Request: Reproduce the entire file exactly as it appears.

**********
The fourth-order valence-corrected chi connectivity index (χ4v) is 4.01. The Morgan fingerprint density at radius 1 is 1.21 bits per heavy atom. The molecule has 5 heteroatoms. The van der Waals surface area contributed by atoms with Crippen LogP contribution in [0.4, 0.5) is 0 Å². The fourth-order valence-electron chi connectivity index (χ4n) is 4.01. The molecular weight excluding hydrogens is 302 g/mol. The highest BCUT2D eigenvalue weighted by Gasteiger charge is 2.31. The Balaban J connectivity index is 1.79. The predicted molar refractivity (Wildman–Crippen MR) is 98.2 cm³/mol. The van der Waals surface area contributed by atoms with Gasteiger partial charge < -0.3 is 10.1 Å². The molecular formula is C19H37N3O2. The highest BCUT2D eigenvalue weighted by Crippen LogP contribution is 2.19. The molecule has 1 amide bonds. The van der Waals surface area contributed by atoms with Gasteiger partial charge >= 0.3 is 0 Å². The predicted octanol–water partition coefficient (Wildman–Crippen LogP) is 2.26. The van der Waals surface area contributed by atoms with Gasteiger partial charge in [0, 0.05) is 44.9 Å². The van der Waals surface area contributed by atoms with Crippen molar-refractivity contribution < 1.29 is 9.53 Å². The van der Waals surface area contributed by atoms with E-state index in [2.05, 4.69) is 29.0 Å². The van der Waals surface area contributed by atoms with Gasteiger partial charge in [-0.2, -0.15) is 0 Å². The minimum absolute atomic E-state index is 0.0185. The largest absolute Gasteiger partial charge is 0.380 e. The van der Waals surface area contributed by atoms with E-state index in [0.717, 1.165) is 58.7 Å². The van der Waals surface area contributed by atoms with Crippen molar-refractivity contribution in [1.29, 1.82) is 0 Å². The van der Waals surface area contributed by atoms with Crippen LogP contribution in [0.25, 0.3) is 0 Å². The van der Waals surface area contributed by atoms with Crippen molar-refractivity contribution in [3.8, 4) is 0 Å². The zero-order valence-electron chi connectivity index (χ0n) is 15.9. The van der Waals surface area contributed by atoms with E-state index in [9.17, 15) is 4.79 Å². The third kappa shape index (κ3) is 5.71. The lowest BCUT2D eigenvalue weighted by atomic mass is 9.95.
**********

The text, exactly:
The fourth-order valence-corrected chi connectivity index (χ4v) is 4.01. The Morgan fingerprint density at radius 1 is 1.21 bits per heavy atom. The molecule has 5 heteroatoms. The van der Waals surface area contributed by atoms with Crippen LogP contribution in [0.4, 0.5) is 0 Å². The fourth-order valence-electron chi connectivity index (χ4n) is 4.01. The molecular weight excluding hydrogens is 302 g/mol. The highest BCUT2D eigenvalue weighted by Gasteiger charge is 2.31. The Balaban J connectivity index is 1.79. The predicted molar refractivity (Wildman–Crippen MR) is 98.2 cm³/mol. The van der Waals surface area contributed by atoms with Gasteiger partial charge < -0.3 is 10.1 Å². The molecular formula is C19H37N3O2. The highest BCUT2D eigenvalue weighted by Crippen LogP contribution is 2.19. The molecule has 1 amide bonds. The van der Waals surface area contributed by atoms with Gasteiger partial charge >= 0.3 is 0 Å². The predicted octanol–water partition coefficient (Wildman–Crippen LogP) is 2.26. The van der Waals surface area contributed by atoms with Gasteiger partial charge in [0, 0.05) is 44.9 Å². The van der Waals surface area contributed by atoms with Crippen molar-refractivity contribution < 1.29 is 9.53 Å². The van der Waals surface area contributed by atoms with E-state index in [2.05, 4.69) is 29.0 Å². The van der Waals surface area contributed by atoms with Gasteiger partial charge in [-0.2, -0.15) is 0 Å². The minimum absolute atomic E-state index is 0.0185. The largest absolute Gasteiger partial charge is 0.380 e. The van der Waals surface area contributed by atoms with E-state index in [0.717, 1.165) is 58.7 Å². The van der Waals surface area contributed by atoms with Crippen molar-refractivity contribution in [1.29, 1.82) is 0 Å². The van der Waals surface area contributed by atoms with Crippen LogP contribution in [0.25, 0.3) is 0 Å². The van der Waals surface area contributed by atoms with Crippen molar-refractivity contribution in [3.8, 4) is 0 Å². The zero-order valence-electron chi connectivity index (χ0n) is 15.9. The van der Waals surface area contributed by atoms with E-state index in [9.17, 15) is 4.79 Å². The third kappa shape index (κ3) is 5.71. The lowest BCUT2D eigenvalue weighted by atomic mass is 9.95.